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Social Media and Ethics Rules: Dos and Don'ts

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Slides of presentation to the Austin Bar Association Solo/Small Firm Section on October 24, 2013

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Social Media and Ethics Rules: Dos and Don'ts

  1. 1. Social Media and Ethics Rules: Dos and Don’ts Sara Foskitt (@foskitt & @FoskittRealty) D. Todd Smith (@dtoddsmith & @SmithLawGroup) Michelle Cheng (@foodiethenew40 & @AustinTrialLaw)
  2. 2. Overview • Focus is on social media in context of advertising rules • Why should lawyers use social media to promote their practices? • How can it be done ethically?
  3. 3. Am I Likely to Benefit? • Does your law firm have an internet presence? How else do clients find you? • Would you like to establish a niche or a ―personal brand‖?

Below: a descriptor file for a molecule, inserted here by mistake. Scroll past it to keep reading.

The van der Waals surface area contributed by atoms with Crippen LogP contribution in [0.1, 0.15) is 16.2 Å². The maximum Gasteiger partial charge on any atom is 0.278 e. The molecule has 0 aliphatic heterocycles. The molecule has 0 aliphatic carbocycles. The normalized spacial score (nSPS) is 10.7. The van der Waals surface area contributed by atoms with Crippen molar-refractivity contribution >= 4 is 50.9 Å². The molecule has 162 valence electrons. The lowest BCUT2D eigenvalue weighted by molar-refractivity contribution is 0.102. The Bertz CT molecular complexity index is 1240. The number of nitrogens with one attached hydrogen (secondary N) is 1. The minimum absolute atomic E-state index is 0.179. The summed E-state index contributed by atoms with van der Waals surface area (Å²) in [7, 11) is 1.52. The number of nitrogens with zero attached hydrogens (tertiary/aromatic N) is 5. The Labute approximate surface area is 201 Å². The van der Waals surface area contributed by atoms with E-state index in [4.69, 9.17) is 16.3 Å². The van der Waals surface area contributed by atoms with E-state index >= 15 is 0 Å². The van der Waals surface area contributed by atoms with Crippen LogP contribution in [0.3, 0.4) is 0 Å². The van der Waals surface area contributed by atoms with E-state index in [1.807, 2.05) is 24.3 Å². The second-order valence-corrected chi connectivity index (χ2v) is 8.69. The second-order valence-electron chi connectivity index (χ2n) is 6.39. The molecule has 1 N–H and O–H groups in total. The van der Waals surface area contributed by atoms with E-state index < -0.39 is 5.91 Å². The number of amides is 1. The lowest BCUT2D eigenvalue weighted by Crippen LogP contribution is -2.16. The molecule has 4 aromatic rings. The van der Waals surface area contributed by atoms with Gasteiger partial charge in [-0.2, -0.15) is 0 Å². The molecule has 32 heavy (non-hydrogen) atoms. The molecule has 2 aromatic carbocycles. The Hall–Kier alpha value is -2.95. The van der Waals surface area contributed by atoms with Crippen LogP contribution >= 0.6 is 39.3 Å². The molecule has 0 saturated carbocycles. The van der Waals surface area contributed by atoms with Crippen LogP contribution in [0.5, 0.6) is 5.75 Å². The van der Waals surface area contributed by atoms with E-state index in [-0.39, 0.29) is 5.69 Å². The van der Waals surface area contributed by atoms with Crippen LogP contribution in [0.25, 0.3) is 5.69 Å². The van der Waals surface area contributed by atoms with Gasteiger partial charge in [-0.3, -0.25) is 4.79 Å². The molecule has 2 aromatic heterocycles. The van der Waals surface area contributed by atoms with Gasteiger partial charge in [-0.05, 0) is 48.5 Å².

4. 4. Advertising Rules: Part VII of the TDRPC • Purpose is to protect the public from false, misleading, and deceptive communications • Rules specify conduct for attorneys who promote services to public • Violations subject lawyers to discipline
  5. 5. Advertising Rules: Part VII of the TDRPC • New: Violations may also subject lawyers to liability under civil barratry statute
  6. 6. Why Market Via the Internet? • As of 12/2011, the lawyer/resident ratio in Texas was 1/280 • We have more than 86,000 active lawyers and add 3,000 new lawyers per year • Lawyering is becoming more of a commodity
  7. 7. Why Market Via the Internet? • More competition for less work requires more creative and effective marketing • The Internet is a cheap and effective way to reach large numbers of potential clients
  8. 8. Why Use Social Media? • Establish personal/firm brand and market reach • Share expertise and news • Increase firm visibility and traffic • Create goodwill by pointing to helpful resources • Can show a little of yourself and help potential clients get to ―know‖ you
  9. 9. Social Media Platforms for Lawyers • • • • • Blogs Twitter Facebook LinkedIn Google Plus • YouTube/Vimeo • Avvo • JD Supra • Texas Bar Circle • • • • • • • • Legal OnRamp Martindale-Hubbell LawLink Justia Yelp Foursquare Pinterest A few examples…